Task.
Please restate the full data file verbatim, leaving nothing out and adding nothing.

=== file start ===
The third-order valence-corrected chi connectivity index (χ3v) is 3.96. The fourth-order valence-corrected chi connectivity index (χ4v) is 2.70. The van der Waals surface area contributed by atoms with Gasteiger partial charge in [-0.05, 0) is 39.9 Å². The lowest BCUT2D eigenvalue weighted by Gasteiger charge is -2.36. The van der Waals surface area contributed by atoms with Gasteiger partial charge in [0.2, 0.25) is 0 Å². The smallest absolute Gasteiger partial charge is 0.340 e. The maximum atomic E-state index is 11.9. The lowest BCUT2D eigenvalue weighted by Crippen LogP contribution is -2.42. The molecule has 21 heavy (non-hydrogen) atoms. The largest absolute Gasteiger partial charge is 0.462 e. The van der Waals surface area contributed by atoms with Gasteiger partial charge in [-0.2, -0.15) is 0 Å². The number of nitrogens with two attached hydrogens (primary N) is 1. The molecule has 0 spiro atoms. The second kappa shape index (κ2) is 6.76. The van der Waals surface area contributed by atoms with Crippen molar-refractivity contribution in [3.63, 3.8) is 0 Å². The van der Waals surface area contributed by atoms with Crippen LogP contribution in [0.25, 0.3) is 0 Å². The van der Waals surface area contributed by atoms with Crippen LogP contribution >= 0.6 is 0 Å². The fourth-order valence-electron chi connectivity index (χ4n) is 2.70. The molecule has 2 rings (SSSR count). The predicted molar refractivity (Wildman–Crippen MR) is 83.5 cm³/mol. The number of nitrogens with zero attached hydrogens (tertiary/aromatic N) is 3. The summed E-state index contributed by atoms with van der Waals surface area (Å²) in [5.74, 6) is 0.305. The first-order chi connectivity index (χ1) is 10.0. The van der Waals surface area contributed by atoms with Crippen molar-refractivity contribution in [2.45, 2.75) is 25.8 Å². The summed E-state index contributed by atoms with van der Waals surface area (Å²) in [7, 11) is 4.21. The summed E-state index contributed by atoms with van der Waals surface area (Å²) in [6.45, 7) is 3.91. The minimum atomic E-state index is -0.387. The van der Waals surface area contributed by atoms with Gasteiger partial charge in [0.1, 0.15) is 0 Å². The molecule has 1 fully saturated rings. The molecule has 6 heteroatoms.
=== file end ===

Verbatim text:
The third-order valence-corrected chi connectivity index (χ3v) is 3.96. The fourth-order valence-corrected chi connectivity index (χ4v) is 2.70. The van der Waals surface area contributed by atoms with Gasteiger partial charge in [-0.05, 0) is 39.9 Å². The lowest BCUT2D eigenvalue weighted by Gasteiger charge is -2.36. The van der Waals surface area contributed by atoms with Gasteiger partial charge in [0.2, 0.25) is 0 Å². The smallest absolute Gasteiger partial charge is 0.340 e. The maximum atomic E-state index is 11.9. The lowest BCUT2D eigenvalue weighted by Crippen LogP contribution is -2.42. The molecule has 21 heavy (non-hydrogen) atoms. The largest absolute Gasteiger partial charge is 0.462 e. The van der Waals surface area contributed by atoms with Gasteiger partial charge in [-0.2, -0.15) is 0 Å². The number of nitrogens with two attached hydrogens (primary N) is 1. The molecule has 0 spiro atoms. The second kappa shape index (κ2) is 6.76. The van der Waals surface area contributed by atoms with Crippen molar-refractivity contribution in [3.63, 3.8) is 0 Å². The van der Waals surface area contributed by atoms with Crippen LogP contribution in [0.25, 0.3) is 0 Å². The van der Waals surface area contributed by atoms with Crippen LogP contribution >= 0.6 is 0 Å². The fourth-order valence-electron chi connectivity index (χ4n) is 2.70. The molecule has 2 rings (SSSR count). The predicted molar refractivity (Wildman–Crippen MR) is 83.5 cm³/mol. The number of nitrogens with zero attached hydrogens (tertiary/aromatic N) is 3. The summed E-state index contributed by atoms with van der Waals surface area (Å²) in [5.74, 6) is 0.305. The first-order chi connectivity index (χ1) is 10.0. The van der Waals surface area contributed by atoms with Crippen molar-refractivity contribution in [2.45, 2.75) is 25.8 Å². The summed E-state index contributed by atoms with van der Waals surface area (Å²) in [7, 11) is 4.21. The summed E-state index contributed by atoms with van der Waals surface area (Å²) in [6.45, 7) is 3.91. The minimum atomic E-state index is -0.387. The van der Waals surface area contributed by atoms with Gasteiger partial charge in [0.1, 0.15) is 0 Å². The molecule has 1 fully saturated rings. The molecule has 6 heteroatoms.